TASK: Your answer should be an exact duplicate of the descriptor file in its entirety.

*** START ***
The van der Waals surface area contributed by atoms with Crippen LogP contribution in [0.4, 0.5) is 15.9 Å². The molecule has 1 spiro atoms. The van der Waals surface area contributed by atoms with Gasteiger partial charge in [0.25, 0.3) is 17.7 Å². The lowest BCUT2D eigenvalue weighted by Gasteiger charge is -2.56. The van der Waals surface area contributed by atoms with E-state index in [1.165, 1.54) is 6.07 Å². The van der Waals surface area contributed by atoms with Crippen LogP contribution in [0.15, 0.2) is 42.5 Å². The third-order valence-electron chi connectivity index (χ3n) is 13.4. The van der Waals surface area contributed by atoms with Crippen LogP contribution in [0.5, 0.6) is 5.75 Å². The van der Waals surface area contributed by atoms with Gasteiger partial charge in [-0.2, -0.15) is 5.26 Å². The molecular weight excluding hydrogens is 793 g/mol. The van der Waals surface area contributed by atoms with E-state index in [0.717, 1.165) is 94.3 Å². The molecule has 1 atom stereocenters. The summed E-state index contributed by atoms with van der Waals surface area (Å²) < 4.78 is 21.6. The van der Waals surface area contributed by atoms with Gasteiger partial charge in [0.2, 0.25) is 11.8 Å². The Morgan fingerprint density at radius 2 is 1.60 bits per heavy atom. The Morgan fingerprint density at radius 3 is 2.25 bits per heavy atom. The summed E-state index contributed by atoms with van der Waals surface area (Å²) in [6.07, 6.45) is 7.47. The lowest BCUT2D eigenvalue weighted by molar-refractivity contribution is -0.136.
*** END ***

The van der Waals surface area contributed by atoms with Crippen LogP contribution in [0.4, 0.5) is 15.9 Å². The molecule has 1 spiro atoms. The van der Waals surface area contributed by atoms with Gasteiger partial charge in [0.25, 0.3) is 17.7 Å². The lowest BCUT2D eigenvalue weighted by Gasteiger charge is -2.56. The van der Waals surface area contributed by atoms with E-state index in [1.165, 1.54) is 6.07 Å². The van der Waals surface area contributed by atoms with Crippen LogP contribution in [0.15, 0.2) is 42.5 Å². The third-order valence-electron chi connectivity index (χ3n) is 13.4. The van der Waals surface area contributed by atoms with Crippen LogP contribution in [0.5, 0.6) is 5.75 Å². The van der Waals surface area contributed by atoms with Gasteiger partial charge in [-0.2, -0.15) is 5.26 Å². The molecular weight excluding hydrogens is 793 g/mol. The van der Waals surface area contributed by atoms with E-state index in [0.717, 1.165) is 94.3 Å². The molecule has 1 atom stereocenters. The summed E-state index contributed by atoms with van der Waals surface area (Å²) < 4.78 is 21.6. The van der Waals surface area contributed by atoms with Gasteiger partial charge in [0.2, 0.25) is 11.8 Å². The Morgan fingerprint density at radius 2 is 1.60 bits per heavy atom. The Morgan fingerprint density at radius 3 is 2.25 bits per heavy atom. The summed E-state index contributed by atoms with van der Waals surface area (Å²) in [6.07, 6.45) is 7.47. The lowest BCUT2D eigenvalue weighted by molar-refractivity contribution is -0.136.